And, what we already received in Christ, in principle, at His ascension, we will receive in full glory at His second coming.   Both events are described with “the coming of the Son of Man on the clouds of heaven”.  

The angels made this connection clear to the apostles when they told them:

 

“…This Jesus, who was taken up from you into heaven, will so come in like manner as you saw Him go into heaven.” (Acts 1: 11)

 

Dear congregation, our Lord Jesus Christ did not only die on our behalf, and He did not only rise from the dead on our behalf; He also ascended on our behalf

 

And now, as the first fulfilment lies behind us, we look forward to the final fulfilment of this prophecy.   The Son of Man will also return on the clouds of heaven.  

 

Daniel saw that the court was seated, and the books were opened.   A river of fire flowed from the throne of God.   Christ’s ascension into heaven is placed within the context of God’s judgment on the nations.   The dominion is taken away from them and given to the Son of Man.   With His ascension into heaven the nations have been judged.   With His ascension, the dominion has been taken away from the empires of this world.    The kings of this world do not hold the dominion; Christ does.

 

Christ came to this world as the stone that struck Nebuchadnezzar’s image on its feet – Daniel 2.   Christ dashed the kingdoms of this world to pieces.   He is grinding it to powder.   He is stretching out His sceptre from Zion, ruling in the midst of His enemies.   He is putting them under His feet.   He is the rock that becomes a mountain, until His kingdom will fill the whole earth.

 

Much suffering still awaits the church, but our Head, Jesus Christ, is already seated on the throne.   And where He is, we shall be.

Christ’s accession is a glorious message of hope and comfort, for He ascended on our behalf.

The kingdom belongs to the saints of the Most High.

 

This gospel is given to His church in captivity, that we may not despair in the sufferings that we experience, and which still awaits us.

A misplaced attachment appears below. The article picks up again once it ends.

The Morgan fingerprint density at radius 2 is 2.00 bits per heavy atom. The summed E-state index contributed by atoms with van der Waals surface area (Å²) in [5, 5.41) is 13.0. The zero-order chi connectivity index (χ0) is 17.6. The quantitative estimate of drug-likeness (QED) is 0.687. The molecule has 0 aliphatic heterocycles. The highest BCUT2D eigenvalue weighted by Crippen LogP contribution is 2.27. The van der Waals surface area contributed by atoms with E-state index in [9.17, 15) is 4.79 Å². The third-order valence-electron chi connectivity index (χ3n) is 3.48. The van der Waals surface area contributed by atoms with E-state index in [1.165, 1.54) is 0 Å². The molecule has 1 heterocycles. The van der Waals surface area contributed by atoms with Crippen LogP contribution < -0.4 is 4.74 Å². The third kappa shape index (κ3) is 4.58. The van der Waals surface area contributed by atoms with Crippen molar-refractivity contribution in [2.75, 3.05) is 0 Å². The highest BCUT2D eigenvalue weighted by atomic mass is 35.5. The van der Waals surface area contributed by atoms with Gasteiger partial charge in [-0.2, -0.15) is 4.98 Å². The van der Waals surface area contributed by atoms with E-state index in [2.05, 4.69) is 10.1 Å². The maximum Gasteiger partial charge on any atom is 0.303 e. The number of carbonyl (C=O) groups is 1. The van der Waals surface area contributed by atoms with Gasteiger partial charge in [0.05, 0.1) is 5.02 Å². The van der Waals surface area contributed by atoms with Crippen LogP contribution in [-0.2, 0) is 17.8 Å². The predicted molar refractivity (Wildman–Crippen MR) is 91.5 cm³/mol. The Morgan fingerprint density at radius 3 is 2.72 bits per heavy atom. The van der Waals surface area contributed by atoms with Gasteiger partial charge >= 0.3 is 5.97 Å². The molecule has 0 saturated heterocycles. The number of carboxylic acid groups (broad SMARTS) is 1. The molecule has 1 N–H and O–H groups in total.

But someone may ask whether this kind of comfort is really relevant for us in our day, for we do not experience severe persecution, do we?   We do not find ourselves in Babylon, do we?   And we do not have a difficult time laying ahead of us to rebuild Jerusalem, do we?

 

Well, in fact we do!   That history of Israel also applies to us.   This history of Israel serves as a picture of the church in the last days – the time in which we are living!

 

We have to remember that the persecution of the church and the war against the church does not come from some worldly empire – not in the first place – but, as we learn also from the book of Revelation, the persecution in the New Testament era proceeds most of all from the harlot, the false church, in co-operation with the beast.    We see this also in church history.   The fiercest struggles of the church have not been against heathen empires, but struggles within the church when the truth of God’s Word was attacked by a false gospel and by deception.  

The fiercest battles are fought there where the truth is upheld over against the lie.  

And in that light we do indeed find ourselves in the midst of a spiritual war – a war in which it may sometimes seem to us as if the false church, the harlot, is having the upper hand.

 

Has the true church not become very small in this world?   Pitiful small, you may say.

 

Brothers and sisters, this prophecy is meant for us, to comfort and to strengthen us in this warfare, which is indeed a spiritual warfare, which is not fought with fleshly weapons.  

 

In this context, then, Christ’s ascension into heaven is our comfort in the present, and our hope for the future.  All power in heaven and on earth has been given to Him, our Representative, the Son of Man.   He reigns at the right hand of God, on our behalf.   And from His exalted throne He is pouring out all the heavenly and spiritual blessings on His church.

 

Let us then, in the midst of trials and strife, lift up our eyes to heaven.   This Jesus, who was taken up into heaven, will so come in like manner as He ascended on the clouds of heaven.

And we will reign with Him, forever.  

 

Amen.

 

 

 

 

 




* As a matter of courtesy please advise Rev. Mendel Retief, if you plan to use this sermon in a worship service.   Thank-you.
(c) Copyright, Rev. Mendel Retief